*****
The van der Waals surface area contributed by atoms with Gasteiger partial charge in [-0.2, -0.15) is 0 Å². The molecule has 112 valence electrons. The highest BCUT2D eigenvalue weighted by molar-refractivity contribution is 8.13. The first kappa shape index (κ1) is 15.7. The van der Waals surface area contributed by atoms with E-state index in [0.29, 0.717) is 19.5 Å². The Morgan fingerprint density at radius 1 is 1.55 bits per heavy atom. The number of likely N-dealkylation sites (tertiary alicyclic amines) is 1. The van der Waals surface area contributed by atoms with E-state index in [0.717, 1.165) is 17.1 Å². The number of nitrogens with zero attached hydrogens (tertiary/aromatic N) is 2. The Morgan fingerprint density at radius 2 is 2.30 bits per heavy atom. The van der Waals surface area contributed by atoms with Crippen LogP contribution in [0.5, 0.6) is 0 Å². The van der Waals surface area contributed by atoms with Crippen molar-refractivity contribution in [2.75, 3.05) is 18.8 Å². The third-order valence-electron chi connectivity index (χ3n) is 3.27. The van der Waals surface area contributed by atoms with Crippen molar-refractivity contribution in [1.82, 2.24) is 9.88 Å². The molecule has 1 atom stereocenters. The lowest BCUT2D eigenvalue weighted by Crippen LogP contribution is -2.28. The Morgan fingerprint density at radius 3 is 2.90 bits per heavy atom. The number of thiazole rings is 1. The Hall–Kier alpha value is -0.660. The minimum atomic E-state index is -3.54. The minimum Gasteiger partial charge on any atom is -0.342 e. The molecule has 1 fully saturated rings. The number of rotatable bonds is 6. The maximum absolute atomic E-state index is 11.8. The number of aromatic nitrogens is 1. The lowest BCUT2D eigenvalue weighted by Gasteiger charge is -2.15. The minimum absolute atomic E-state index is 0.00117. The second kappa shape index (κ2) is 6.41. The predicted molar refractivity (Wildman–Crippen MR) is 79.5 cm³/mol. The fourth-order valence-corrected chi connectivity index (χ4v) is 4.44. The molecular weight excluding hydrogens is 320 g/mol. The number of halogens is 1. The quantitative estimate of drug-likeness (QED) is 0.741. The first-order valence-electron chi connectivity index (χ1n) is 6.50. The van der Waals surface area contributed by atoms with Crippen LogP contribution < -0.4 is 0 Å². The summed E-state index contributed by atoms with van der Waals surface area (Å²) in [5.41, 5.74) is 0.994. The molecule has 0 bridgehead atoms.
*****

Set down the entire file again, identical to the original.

The van der Waals surface area contributed by atoms with Gasteiger partial charge in [-0.2, -0.15) is 0 Å². The molecule has 112 valence electrons. The highest BCUT2D eigenvalue weighted by molar-refractivity contribution is 8.13. The first kappa shape index (κ1) is 15.7. The van der Waals surface area contributed by atoms with E-state index in [0.29, 0.717) is 19.5 Å². The Morgan fingerprint density at radius 1 is 1.55 bits per heavy atom. The number of likely N-dealkylation sites (tertiary alicyclic amines) is 1. The van der Waals surface area contributed by atoms with E-state index in [0.717, 1.165) is 17.1 Å². The number of nitrogens with zero attached hydrogens (tertiary/aromatic N) is 2. The Morgan fingerprint density at radius 2 is 2.30 bits per heavy atom. The van der Waals surface area contributed by atoms with Crippen LogP contribution in [0.5, 0.6) is 0 Å². The van der Waals surface area contributed by atoms with Crippen molar-refractivity contribution in [2.75, 3.05) is 18.8 Å². The third-order valence-electron chi connectivity index (χ3n) is 3.27. The van der Waals surface area contributed by atoms with Crippen molar-refractivity contribution in [1.82, 2.24) is 9.88 Å². The molecule has 1 atom stereocenters. The lowest BCUT2D eigenvalue weighted by Crippen LogP contribution is -2.28. The Morgan fingerprint density at radius 3 is 2.90 bits per heavy atom. The number of thiazole rings is 1. The Hall–Kier alpha value is -0.660. The minimum atomic E-state index is -3.54. The minimum Gasteiger partial charge on any atom is -0.342 e. The molecule has 1 fully saturated rings. The number of rotatable bonds is 6. The maximum absolute atomic E-state index is 11.8. The number of aromatic nitrogens is 1. The lowest BCUT2D eigenvalue weighted by Gasteiger charge is -2.15. The minimum absolute atomic E-state index is 0.00117. The second kappa shape index (κ2) is 6.41. The predicted molar refractivity (Wildman–Crippen MR) is 79.5 cm³/mol. The fourth-order valence-corrected chi connectivity index (χ4v) is 4.44. The molecular weight excluding hydrogens is 320 g/mol. The number of halogens is 1. The quantitative estimate of drug-likeness (QED) is 0.741. The first-order valence-electron chi connectivity index (χ1n) is 6.50. The van der Waals surface area contributed by atoms with Crippen LogP contribution < -0.4 is 0 Å². The summed E-state index contributed by atoms with van der Waals surface area (Å²) in [5.41, 5.74) is 0.994. The molecule has 0 bridgehead atoms.